1 PETER 3:13-16; 4:1-2
In reading Peter’s epistles, I am reminded of a casual remark made by a former fellow student and dedicated pastor. He shared that as he tried to study in sermon preparation, his mind would wander from member to member as he recalled the special events they faced. He admitted his burden for them usually overcame his need to study. He would get up from his desk and go to them. He was not a dynamic preacher, but he was one of the best pastors I have known. When he was stricken with a terminal disease, he was steadfast in his dying commitment. Opining that we preachers must sometimes be called on to show people how to die, he did.
Peter’s letter shows the same balance of thought. Teachings about theology are interspersed with practical applications. Our assigned texts reflect that balance. He refers to Psalm 34:15, “The eyes of the LORD are upon the righteous, and his ears are open unto their cry.” In the words of Proverbs 16:7, “When a man’s ways please the LORD, he maketh even his enemies to be at peace with him.”
So, the Bible promotes Christian zeal (3:13-14). It makes two applications. First anyone’s life that is characterized by doing good usually is held in high regard in the community. This is essentially the message of the admonition to be a good citizen in 2:11-14. Second, Peter the realist knew that soon Christians would suffer for simply standing for Jesus, “for righteousness” sake (v. 14). His language brings us back to our Lord’s sermon on the mount (Matt. 5:10), “Blessed are they which are persecuted for righteousness’ sake, for theirs is the kingdom of heaven.” Further, the gospel itself is a source of division in some homes as Jesus predicted: “They will be divided, father against son, son against father, mother against daughter, mother-in-law against her daughter-in-law” (Lk. 12:53). We have witnessed some of those family tensions arising when, for example, a member marries a cultist or a Muslim. But when suffering for righteousness’ sake remember that our opposition can harm the body, but not the soul (Matt. 10:28).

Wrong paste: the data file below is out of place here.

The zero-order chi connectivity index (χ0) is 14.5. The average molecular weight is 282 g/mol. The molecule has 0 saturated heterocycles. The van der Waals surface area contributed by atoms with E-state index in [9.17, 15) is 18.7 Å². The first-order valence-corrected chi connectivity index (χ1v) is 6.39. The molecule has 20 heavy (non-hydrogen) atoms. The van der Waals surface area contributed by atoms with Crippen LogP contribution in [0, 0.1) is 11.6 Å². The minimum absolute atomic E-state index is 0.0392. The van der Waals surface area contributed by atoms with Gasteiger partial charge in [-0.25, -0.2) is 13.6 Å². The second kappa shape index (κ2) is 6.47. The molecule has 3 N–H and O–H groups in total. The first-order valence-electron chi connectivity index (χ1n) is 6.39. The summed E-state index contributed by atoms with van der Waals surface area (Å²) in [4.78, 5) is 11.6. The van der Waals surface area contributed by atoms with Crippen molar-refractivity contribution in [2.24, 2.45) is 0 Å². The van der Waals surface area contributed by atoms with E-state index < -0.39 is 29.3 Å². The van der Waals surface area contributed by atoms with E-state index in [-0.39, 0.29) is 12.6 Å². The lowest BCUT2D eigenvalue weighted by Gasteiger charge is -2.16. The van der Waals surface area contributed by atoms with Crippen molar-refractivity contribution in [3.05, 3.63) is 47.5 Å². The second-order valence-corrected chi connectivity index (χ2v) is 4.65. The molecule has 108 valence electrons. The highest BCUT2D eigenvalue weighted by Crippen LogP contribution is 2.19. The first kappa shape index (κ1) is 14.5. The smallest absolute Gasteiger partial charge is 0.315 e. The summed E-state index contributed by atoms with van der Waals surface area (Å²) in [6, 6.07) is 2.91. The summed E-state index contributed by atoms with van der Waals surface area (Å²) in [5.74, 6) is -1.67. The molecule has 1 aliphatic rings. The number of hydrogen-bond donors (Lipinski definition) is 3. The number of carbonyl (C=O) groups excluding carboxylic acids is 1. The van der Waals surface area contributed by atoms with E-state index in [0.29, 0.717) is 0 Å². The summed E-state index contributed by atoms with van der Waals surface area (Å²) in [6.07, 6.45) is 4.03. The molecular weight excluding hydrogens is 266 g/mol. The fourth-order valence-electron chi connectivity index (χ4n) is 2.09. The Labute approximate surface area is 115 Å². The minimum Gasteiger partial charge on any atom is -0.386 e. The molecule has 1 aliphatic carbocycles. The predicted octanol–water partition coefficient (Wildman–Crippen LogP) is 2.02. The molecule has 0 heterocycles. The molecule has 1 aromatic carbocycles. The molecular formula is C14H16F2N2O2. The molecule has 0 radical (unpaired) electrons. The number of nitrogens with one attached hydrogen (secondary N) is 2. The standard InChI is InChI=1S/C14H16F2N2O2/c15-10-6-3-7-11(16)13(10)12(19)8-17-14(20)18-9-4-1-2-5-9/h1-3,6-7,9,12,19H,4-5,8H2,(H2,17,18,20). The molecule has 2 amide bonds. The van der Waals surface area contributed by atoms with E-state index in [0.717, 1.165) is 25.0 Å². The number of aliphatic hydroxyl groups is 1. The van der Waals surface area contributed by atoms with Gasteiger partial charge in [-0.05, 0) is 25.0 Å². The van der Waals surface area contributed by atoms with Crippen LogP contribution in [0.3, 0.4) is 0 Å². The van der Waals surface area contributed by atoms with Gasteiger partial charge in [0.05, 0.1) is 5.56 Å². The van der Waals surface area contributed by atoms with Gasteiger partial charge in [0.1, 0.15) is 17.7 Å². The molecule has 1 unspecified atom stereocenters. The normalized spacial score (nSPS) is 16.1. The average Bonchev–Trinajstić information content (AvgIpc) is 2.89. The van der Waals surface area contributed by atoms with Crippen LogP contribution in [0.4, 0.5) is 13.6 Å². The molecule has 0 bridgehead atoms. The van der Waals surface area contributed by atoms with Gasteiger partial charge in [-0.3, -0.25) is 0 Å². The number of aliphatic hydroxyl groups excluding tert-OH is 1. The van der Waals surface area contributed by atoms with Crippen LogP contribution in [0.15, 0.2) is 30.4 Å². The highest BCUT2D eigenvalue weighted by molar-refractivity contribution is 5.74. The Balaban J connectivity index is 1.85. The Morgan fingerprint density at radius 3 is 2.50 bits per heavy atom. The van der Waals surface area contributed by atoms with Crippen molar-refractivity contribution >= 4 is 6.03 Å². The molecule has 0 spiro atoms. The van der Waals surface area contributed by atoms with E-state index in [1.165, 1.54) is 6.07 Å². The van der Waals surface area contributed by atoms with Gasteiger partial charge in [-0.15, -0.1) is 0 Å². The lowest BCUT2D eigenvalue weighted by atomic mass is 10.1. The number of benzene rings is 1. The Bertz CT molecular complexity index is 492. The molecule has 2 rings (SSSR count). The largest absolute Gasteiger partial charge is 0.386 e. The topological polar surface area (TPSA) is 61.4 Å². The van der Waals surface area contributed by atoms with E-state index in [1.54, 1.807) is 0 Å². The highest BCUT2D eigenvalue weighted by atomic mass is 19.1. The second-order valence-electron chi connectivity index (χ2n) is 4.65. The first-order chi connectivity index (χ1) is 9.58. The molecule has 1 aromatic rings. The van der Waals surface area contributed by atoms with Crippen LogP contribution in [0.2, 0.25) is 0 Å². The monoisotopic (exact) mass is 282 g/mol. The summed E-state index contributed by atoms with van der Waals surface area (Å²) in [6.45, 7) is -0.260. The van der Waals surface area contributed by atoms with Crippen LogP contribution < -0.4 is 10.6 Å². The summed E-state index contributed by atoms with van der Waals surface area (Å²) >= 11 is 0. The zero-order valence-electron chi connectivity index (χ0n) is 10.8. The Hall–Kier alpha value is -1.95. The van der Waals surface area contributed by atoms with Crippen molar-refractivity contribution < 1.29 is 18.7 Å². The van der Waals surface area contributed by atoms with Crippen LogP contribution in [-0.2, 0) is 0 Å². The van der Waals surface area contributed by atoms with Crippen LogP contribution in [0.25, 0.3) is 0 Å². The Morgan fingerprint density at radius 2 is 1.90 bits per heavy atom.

Some Christians are fearful of witnessing because of the possibility of offending someone. As an aside, I think something unspoken is involved, mainly, how to draw the net. What will I do if the person says yes to the offer? Suppose you and the unsaved read Romans 10:9-10 and nothing happens. Go back to the Scripture that says if you confess and believe you are saved. God said it, and that settles it. We depend on the trustworthiness of God’s Word and not on our feelings. Remember the cardinal rule in witnessing. Don’t bruise the fruit. If the person says “No,” then leave the way open for someone else to share.
In sharing your faith, be prepared with a ready explanation (vv. 15-16). You do not have to be a trained theologian to describe the kind of person you were before Jesus came into your life and the difference He makes in the way you think and act. Let your changed life refute any snide remark about your character, or as the Bible says, “speak evil of you as evildoers.” They may “be ashamed that falsely accuse” you.
Finally, a ready faith shows itself as one does God’s will (v:1-2). The Bible points to Christ who set the example by suffering in the flesh. He showed His victory over the flesh. Peter was present in Gethsemane (Mt. 26:36) when Jesus prayed for the Father to remove the cup of suffering from Him (26:39). Peter commands us to arm ourselves with the same mind of Christ. The word used here for mind means to arm yourselves with the same resolve. As Hebrews 12:2 states, “Who for the joy that lay before Him endured a cross and despised the shame.” That is, His death on the cross is the greatest act of love of all time, because He died for sinners, but He did not want to do it. Peter makes the application clear. We must put aside the flesh with its sins and give our all to Christ. There have been, and will be, courses of action that we would prefer not to take, but if going the difficult way is God’s will, then we will follow His will.
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